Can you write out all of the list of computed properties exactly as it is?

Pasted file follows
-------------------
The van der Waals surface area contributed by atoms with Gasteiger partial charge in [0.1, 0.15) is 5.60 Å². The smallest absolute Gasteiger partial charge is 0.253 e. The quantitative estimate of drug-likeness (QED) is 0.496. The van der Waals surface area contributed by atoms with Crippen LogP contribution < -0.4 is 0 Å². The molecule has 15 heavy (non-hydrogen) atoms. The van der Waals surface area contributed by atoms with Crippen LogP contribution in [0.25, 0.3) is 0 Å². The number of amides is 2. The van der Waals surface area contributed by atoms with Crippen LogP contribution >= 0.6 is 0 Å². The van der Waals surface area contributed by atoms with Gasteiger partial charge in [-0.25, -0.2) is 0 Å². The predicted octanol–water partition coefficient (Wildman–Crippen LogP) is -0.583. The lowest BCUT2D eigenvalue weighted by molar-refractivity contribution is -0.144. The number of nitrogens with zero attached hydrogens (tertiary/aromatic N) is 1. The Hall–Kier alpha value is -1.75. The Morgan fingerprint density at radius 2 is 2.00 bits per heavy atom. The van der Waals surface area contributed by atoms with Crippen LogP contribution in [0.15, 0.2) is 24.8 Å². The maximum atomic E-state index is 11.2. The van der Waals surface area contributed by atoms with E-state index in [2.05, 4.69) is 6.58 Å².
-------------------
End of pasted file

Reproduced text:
The van der Waals surface area contributed by atoms with Gasteiger partial charge in [0.1, 0.15) is 5.60 Å². The smallest absolute Gasteiger partial charge is 0.253 e. The quantitative estimate of drug-likeness (QED) is 0.496. The van der Waals surface area contributed by atoms with Crippen LogP contribution < -0.4 is 0 Å². The molecule has 15 heavy (non-hydrogen) atoms. The van der Waals surface area contributed by atoms with Crippen LogP contribution in [0.25, 0.3) is 0 Å². The number of amides is 2. The van der Waals surface area contributed by atoms with Crippen LogP contribution >= 0.6 is 0 Å². The van der Waals surface area contributed by atoms with Gasteiger partial charge in [-0.25, -0.2) is 0 Å². The predicted octanol–water partition coefficient (Wildman–Crippen LogP) is -0.583. The lowest BCUT2D eigenvalue weighted by molar-refractivity contribution is -0.144. The number of nitrogens with zero attached hydrogens (tertiary/aromatic N) is 1. The Hall–Kier alpha value is -1.75. The Morgan fingerprint density at radius 2 is 2.00 bits per heavy atom. The van der Waals surface area contributed by atoms with Crippen LogP contribution in [0.15, 0.2) is 24.8 Å². The maximum atomic E-state index is 11.2. The van der Waals surface area contributed by atoms with E-state index in [2.05, 4.69) is 6.58 Å².